Geckos are master climbers, and can scurry up smooth vertical surfaces and even across ceilings thanks to their hairy toes. They’re not hairy in the same way that yours or mine might be, with a tuft of fuzz on the top. Rather, the bottoms of their toe pads are covered in millions of tiny hair-like bristles called setae, and each setae is tipped with thousands of even smaller structures called spatulae. All these setae and spatulae give a gecko’s toe a lot of contact with the surface underneath it and Van der Waals forces—weak attractions between molecules over short distances—act on all of them, allowing them to adhere to most anything.
While scientists have a pretty good grip on how this amazing sticking ability works, one thing they weren’t sure of until recently is whether the geckos have to actively control it—say, by making certain movements or flexing certain muscles to make the setae stick—or if the toes just grip on their own as soon as they touch a surface.
To find out, Timothy Highman and William Stewart, biologists at the University of California, tested the sticking ability of five geckos before and just after death. They found that the lizards’ post-mortem grips were just as strong as when they were alive, suggesting that the toes stick just fine on their own without any input or action from the lizard.
Their study started with building a custom gecko-pulling machine that allowed them to drag the lizards across an acrylic sheet with carefully controlled, steadily increasing force while measuring their toes’ holding power and recording toe position and surface contact area. The live lizards were dragged across the sheet several times and euthanized. Then, their bodies were dragged a few times.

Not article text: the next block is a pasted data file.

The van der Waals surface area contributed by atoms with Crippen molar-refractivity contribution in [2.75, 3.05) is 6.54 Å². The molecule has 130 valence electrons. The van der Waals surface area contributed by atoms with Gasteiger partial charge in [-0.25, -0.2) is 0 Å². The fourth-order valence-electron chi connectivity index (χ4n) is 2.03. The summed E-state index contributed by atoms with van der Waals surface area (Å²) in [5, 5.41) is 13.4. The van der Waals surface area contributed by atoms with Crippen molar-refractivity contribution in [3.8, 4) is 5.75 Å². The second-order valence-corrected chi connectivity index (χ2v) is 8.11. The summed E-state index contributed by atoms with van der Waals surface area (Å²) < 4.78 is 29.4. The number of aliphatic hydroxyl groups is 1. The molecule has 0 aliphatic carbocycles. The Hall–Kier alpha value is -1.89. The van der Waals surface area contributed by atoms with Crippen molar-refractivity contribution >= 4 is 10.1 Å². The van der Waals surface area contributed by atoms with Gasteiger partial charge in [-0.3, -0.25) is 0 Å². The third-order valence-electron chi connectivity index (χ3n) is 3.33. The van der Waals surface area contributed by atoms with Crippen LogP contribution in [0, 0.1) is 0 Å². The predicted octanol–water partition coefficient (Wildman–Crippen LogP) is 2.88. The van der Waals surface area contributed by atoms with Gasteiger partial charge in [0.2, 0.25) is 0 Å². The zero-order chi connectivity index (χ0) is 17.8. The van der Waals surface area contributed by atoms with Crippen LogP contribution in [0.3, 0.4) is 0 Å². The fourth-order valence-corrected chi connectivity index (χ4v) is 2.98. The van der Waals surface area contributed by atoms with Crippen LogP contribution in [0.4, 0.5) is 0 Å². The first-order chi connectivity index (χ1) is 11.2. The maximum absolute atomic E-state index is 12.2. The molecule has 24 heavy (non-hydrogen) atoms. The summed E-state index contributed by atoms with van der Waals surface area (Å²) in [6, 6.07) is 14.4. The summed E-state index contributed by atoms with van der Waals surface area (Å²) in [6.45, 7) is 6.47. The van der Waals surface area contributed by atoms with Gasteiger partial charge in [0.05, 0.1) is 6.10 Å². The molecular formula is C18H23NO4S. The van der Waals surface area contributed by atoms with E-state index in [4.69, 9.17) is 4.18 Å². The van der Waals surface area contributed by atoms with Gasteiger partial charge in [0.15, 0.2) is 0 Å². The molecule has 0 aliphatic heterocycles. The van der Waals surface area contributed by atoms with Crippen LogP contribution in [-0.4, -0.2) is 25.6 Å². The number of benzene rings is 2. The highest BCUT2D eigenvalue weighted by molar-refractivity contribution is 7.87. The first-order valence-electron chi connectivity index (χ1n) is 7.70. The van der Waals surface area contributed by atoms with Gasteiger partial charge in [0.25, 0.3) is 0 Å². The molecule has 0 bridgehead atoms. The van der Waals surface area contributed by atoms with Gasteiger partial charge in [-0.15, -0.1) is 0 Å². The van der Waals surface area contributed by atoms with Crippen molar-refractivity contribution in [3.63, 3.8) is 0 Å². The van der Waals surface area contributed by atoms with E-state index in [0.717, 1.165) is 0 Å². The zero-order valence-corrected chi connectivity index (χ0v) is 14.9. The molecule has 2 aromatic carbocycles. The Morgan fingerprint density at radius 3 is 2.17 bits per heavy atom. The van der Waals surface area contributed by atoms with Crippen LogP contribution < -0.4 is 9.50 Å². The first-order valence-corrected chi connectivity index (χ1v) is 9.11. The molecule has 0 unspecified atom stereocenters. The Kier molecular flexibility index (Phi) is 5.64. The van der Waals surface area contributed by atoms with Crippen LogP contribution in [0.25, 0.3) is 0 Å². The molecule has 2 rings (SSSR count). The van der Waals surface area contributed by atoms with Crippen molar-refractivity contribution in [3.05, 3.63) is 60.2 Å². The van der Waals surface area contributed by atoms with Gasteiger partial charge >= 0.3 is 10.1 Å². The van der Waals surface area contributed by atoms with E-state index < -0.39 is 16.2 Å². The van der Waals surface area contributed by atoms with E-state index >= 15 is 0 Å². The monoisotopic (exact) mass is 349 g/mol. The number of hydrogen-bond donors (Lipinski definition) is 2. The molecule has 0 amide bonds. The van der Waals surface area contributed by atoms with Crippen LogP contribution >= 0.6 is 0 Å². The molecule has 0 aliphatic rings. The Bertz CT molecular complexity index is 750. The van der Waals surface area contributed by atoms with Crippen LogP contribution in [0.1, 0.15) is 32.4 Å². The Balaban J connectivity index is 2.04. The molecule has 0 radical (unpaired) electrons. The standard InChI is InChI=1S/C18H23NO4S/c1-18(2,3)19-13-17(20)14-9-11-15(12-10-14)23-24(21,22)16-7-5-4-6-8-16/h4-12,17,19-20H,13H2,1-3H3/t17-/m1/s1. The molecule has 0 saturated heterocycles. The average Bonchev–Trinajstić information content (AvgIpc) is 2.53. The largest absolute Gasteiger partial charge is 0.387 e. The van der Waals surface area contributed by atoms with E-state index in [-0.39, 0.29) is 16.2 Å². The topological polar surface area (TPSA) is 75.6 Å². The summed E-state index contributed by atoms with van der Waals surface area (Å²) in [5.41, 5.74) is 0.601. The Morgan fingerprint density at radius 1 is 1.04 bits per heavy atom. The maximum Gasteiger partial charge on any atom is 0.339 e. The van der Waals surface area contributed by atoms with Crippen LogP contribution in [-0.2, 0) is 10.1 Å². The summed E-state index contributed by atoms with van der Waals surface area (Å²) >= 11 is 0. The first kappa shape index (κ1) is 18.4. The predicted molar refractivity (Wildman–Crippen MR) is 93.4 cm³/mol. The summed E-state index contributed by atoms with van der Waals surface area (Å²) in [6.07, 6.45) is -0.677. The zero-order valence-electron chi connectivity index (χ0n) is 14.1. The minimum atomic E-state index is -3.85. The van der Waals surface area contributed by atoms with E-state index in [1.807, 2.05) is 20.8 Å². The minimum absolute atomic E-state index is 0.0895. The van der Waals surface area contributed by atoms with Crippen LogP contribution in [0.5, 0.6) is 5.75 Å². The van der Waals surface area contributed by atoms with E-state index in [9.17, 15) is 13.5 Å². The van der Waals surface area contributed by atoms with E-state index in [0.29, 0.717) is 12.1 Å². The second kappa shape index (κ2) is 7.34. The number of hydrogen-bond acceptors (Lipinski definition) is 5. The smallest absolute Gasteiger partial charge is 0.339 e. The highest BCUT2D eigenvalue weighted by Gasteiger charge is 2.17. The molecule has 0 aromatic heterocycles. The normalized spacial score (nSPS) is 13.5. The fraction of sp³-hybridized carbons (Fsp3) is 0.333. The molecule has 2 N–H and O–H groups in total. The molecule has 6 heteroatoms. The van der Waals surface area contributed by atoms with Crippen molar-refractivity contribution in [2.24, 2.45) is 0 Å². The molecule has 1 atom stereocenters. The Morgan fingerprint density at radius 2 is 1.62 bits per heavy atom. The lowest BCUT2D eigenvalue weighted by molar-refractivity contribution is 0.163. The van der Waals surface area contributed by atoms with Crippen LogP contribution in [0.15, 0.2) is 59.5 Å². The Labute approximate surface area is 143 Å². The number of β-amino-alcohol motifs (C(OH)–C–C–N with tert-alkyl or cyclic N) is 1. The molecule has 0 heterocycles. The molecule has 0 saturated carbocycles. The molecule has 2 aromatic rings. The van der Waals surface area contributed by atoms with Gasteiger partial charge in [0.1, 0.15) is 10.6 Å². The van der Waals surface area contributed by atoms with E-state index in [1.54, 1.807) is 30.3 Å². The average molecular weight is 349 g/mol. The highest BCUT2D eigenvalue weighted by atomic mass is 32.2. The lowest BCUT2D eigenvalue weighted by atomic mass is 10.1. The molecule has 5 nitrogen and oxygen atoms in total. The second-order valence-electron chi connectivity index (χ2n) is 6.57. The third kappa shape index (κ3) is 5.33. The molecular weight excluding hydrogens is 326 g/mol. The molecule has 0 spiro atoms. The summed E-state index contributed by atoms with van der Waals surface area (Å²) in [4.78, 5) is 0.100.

“Death surprisingly did not affect the strength of shear adhesion,” the researchers wrote. “We found no difference in the peak adhesive force produced by animals while living and during the 30 minute period following euthanasia.” Whether the lizards were alive or dead, their feet could have nearly 20 times their body weight dragging on them and still cling to the sheet, suggesting that the toe pads don’t need any help from the rest of a gecko to hang on.
This passive adhesion is a cost-effective way to literally hang around, Highman and Stewart say, and allows geckos to cling to a perch and grab some sleep or hide from a predator without expending energy.
This isn’t to say that the geckos have no control over their grip, though. It’s just more of an “opt-out” situation than “opt-in.” While a gecko doesn’t need to do anything to make a toe pad stick, they can control how much of a pad sticks by hyperextending the toe, which lessens the strength of the grip. This allows them to trade some stickiness for speed when moving along a surface and quickly “de-stick” themselves to avoid injury.